The Cougars lost star players but are off to a 9-2 start thanks in part to freshman Borislava Hristova. The Cougars open Pac-12 play Tuesday, hosting Washington and Kelsey Plum.

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This was supposed to be a rebuilding year for the Washington State women’s basketball team, which was picked to finish 10th in the Pac-12’s preseason media poll.

It’s too bad the Cougars didn’t get that memo.

WSU wrapped up its nonconference slate 9-2 and sits in sixth place in wins in the Pac-12 as it begins conference play against Washington and Kelsey Plum, the nation’s leading scorer (27.6 ppg), at Beasley Coliseum on Tuesday.

That 9-2 record ties last year’s team for the best start a WSU women’s basketball team has posted since the 1995-96 squad began 12-2.

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The difference however, is that the 2014-15 team was led by standouts Tia Presley and Lia Galdeira, both of whom are now playing pro ball.

This team profiled as one that was looking for answers at the guard spots and breaking in some new players.

But so far, the rebuild is ahead of schedule, and much of that has to do with the development of freshman Borislava Hristova, a 6-foot forward from Bulgaria who ranks fourth nationally in scoring among all freshmen, with an average of 18.4 points.

Hristova, who is known to her teammates as “Bobi,” came to Pullman as the No. 1 rated international collegiate recruit this year. She was named the MVP of the 2014 U-18 European Championship for Bulgaria and also earned MVP honors at the U-16 European Championship in 2011, so WSU coach June Daugherty knew she’d scored a coup when Hristova signed to play college ball in Pullman.

However, until Hristova took the floor this season, Daugherty wasn’t sure how quickly her prized international recruit would adapt to the American game and mesh with her new team.

“I expected her to be confident and talented and skilled, but what I didn’t know was, ‘Is she going to be able to really want to take command of the game and really take over the game?’ ” Daugherty said. “We’ve been in so many close battles. I had to know, ‘Does she want the ball in her hands late in the game with the clock ticking down?’

“I didn’t know if she’d really have that maturity and moxie to say, ‘Hey, coach, put it in my hands, I’m good to go.’ ”

The answer has been a resounding “yes.”

“The game here is faster, more athletic and physical,” Hristova said through an interpreter in an interview earlier this month. “For me, however, the biggest difference is that here, you have to play with heart on the court. No matter if you’re the best player or not, you have to play hard all the time to earn your spot.”

Hristova has let her play do the talking. She was named Pac-12 player of the week at the end of November and has led the Cougars in scoring in 10 of their 11 games. Hristova had a career-high 30 points against San Jose State, and also scored a half-dozen crucial points in the fourth quarter in back-to-back close wins against San Diego and Gonzaga.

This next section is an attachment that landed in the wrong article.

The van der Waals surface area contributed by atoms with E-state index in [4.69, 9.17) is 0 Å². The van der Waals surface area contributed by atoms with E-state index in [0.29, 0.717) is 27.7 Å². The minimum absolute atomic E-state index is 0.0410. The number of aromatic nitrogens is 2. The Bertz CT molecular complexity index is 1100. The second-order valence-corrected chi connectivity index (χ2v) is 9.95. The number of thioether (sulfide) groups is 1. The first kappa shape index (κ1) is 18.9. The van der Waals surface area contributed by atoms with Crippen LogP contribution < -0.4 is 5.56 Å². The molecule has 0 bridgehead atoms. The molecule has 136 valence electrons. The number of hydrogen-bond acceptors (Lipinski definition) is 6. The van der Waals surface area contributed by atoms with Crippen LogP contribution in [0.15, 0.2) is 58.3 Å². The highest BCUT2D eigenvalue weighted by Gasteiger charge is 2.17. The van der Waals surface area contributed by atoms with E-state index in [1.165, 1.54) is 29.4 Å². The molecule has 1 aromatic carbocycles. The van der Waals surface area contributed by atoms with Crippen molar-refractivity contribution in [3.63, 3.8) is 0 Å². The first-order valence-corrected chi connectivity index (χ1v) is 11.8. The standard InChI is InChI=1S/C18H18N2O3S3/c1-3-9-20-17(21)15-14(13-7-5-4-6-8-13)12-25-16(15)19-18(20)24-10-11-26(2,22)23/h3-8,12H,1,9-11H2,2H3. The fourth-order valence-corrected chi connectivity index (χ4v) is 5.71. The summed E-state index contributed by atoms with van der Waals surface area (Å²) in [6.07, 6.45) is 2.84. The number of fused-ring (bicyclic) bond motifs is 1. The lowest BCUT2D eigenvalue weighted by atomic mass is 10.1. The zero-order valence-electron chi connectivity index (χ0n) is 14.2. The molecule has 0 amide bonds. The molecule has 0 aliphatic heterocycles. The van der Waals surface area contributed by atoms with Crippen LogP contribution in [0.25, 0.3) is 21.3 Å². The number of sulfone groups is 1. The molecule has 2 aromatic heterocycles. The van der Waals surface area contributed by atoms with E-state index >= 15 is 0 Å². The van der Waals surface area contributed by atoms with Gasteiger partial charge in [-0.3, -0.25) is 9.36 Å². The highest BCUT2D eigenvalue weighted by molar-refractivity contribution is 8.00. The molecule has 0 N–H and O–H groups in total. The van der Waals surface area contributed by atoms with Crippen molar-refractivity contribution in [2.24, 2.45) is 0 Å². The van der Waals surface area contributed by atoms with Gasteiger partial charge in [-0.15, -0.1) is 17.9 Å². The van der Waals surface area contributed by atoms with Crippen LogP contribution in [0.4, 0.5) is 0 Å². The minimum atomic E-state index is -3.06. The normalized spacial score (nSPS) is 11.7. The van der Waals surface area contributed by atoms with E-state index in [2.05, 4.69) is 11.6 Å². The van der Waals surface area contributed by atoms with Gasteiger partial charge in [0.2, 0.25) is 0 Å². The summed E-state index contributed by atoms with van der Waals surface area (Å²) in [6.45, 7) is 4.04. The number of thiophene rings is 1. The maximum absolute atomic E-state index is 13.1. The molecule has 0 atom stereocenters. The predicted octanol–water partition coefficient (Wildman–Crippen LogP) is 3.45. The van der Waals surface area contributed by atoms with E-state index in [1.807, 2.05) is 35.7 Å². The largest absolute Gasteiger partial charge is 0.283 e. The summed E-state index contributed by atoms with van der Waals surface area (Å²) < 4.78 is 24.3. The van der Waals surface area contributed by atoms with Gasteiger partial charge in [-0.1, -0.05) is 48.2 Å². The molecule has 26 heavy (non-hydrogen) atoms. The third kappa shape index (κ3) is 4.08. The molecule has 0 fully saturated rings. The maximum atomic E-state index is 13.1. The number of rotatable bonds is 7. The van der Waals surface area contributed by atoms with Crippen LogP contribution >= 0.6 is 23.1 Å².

“Her teammates really trust her with the ball,” Daugherty said. “You watch her for five minutes and you know she’s a special player. (From) her touch on the ball to her handling, she’s fun to watch. She’s fearless and she plays hard. She’s very hard on herself. She wants to be great and has a lot of room to improve.”

Hristova is the only player on the Cougars’ roster who’s averaging double digits in points per game, but she’s by no means a one-woman show.

A number of different contributors have turned in clutch performances for the Cougars. Sophomore forward Louise Brown was the heroine against Gonzaga, when she sank a three-pointer and made 3 of 4 free throws late in the game to help WSU edge the Bulldogs. On the road at Kansas, it was senior guard Dawnyelle Awa who stepped up, hitting all three three-pointers she attempted to finish with a career-high 19 points and lead WSU to its ninth win.

Even though WSU has started the same five players in every game, “for the first time in nine years, we’re three-deep at every position,” Daugherty said.

That depth has given Daugherty the luxury to experiment with different personnel combinations depending on the opponent.

“We’re looking for matchups and mismatches,” Daugherty said, adding that the team has embraced the varied rotations. “A lot of it is going off knowing your personnel and seeing how people progress.”

An impressive pace
Top scoring freshmen nationally in Division I (as of Dec. 27):
Player School PPG
1. Jessica Kovatch Saint Francis (Pa.) 22.5
2. Kristine Anigwe California 21.4
3. Jessica Shepard Nebraska 19.5
4. Borislava Hristova Washington State 18.2
5. Presley Hudson Central Michigan 17.4

An impressive pace

Top scoring freshmen nationally in Division I (as of Dec. 27):

Player
School
PPG

1. Jessica Kovatch
Saint Francis (Pa.)
22.5

2. Kristine Anigwe
California
21.4

3. Jessica Shepard
Nebraska
19.5

4. Borislava Hristova
Washington State
18.2

5. Presley Hudson
Central Michigan
17.4